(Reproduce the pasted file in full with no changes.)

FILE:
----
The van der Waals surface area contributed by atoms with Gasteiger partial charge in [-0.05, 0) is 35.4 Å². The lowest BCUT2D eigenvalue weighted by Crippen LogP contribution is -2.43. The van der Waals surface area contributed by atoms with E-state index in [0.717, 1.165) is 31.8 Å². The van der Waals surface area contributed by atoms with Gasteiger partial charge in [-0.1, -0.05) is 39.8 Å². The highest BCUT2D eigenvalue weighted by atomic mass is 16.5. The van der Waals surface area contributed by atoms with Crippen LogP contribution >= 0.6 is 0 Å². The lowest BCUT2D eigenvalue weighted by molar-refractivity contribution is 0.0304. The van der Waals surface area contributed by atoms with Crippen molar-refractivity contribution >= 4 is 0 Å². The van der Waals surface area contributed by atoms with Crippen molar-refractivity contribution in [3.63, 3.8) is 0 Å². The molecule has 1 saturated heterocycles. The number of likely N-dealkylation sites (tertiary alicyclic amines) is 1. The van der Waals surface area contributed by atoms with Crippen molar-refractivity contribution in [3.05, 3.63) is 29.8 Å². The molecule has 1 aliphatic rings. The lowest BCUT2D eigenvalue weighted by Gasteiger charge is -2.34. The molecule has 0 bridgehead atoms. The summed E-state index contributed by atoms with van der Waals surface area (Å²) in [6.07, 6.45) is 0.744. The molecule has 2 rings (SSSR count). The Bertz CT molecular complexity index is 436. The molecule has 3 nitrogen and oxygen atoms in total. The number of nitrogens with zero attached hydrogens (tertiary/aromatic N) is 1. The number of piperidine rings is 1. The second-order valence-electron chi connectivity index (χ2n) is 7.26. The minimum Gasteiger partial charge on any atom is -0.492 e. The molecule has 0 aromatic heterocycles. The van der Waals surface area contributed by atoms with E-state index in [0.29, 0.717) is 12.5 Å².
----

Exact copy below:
The van der Waals surface area contributed by atoms with Gasteiger partial charge in [-0.05, 0) is 35.4 Å². The lowest BCUT2D eigenvalue weighted by Crippen LogP contribution is -2.43. The van der Waals surface area contributed by atoms with E-state index in [0.717, 1.165) is 31.8 Å². The van der Waals surface area contributed by atoms with Gasteiger partial charge in [-0.1, -0.05) is 39.8 Å². The highest BCUT2D eigenvalue weighted by atomic mass is 16.5. The van der Waals surface area contributed by atoms with Crippen LogP contribution >= 0.6 is 0 Å². The lowest BCUT2D eigenvalue weighted by molar-refractivity contribution is 0.0304. The van der Waals surface area contributed by atoms with Crippen molar-refractivity contribution >= 4 is 0 Å². The van der Waals surface area contributed by atoms with Crippen molar-refractivity contribution in [3.63, 3.8) is 0 Å². The molecule has 1 saturated heterocycles. The number of likely N-dealkylation sites (tertiary alicyclic amines) is 1. The van der Waals surface area contributed by atoms with Crippen molar-refractivity contribution in [3.05, 3.63) is 29.8 Å². The molecule has 1 aliphatic rings. The lowest BCUT2D eigenvalue weighted by Gasteiger charge is -2.34. The molecule has 0 bridgehead atoms. The summed E-state index contributed by atoms with van der Waals surface area (Å²) in [6.07, 6.45) is 0.744. The molecule has 2 rings (SSSR count). The Bertz CT molecular complexity index is 436. The molecule has 3 nitrogen and oxygen atoms in total. The number of nitrogens with zero attached hydrogens (tertiary/aromatic N) is 1. The number of piperidine rings is 1. The second-order valence-electron chi connectivity index (χ2n) is 7.26. The minimum Gasteiger partial charge on any atom is -0.492 e. The molecule has 0 aromatic heterocycles. The van der Waals surface area contributed by atoms with E-state index in [0.29, 0.717) is 12.5 Å².